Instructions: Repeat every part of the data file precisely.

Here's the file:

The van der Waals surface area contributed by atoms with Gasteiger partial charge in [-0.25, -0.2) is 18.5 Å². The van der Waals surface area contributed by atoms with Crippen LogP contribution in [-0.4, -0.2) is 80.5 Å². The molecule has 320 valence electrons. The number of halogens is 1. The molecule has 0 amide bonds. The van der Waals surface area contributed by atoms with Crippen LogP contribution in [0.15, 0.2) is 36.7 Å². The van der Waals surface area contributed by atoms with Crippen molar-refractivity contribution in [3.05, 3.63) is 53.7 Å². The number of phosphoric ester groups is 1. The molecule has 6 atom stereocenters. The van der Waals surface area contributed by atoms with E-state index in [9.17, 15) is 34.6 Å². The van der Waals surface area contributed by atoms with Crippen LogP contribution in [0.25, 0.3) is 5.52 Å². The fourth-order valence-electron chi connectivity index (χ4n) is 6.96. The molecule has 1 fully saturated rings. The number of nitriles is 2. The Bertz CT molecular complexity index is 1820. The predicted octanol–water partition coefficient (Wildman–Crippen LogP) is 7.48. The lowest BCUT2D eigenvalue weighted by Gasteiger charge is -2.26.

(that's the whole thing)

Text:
The van der Waals surface area contributed by atoms with Gasteiger partial charge in [-0.25, -0.2) is 18.5 Å². The van der Waals surface area contributed by atoms with Crippen LogP contribution in [-0.4, -0.2) is 80.5 Å². The molecule has 320 valence electrons. The number of halogens is 1. The molecule has 0 amide bonds. The van der Waals surface area contributed by atoms with Crippen LogP contribution in [0.15, 0.2) is 36.7 Å². The van der Waals surface area contributed by atoms with Crippen molar-refractivity contribution in [3.05, 3.63) is 53.7 Å². The number of phosphoric ester groups is 1. The molecule has 6 atom stereocenters. The van der Waals surface area contributed by atoms with E-state index in [9.17, 15) is 34.6 Å². The van der Waals surface area contributed by atoms with Crippen LogP contribution in [0.25, 0.3) is 5.52 Å². The fourth-order valence-electron chi connectivity index (χ4n) is 6.96. The molecule has 1 fully saturated rings. The number of nitriles is 2. The Bertz CT molecular complexity index is 1820. The predicted octanol–water partition coefficient (Wildman–Crippen LogP) is 7.48. The lowest BCUT2D eigenvalue weighted by Gasteiger charge is -2.26.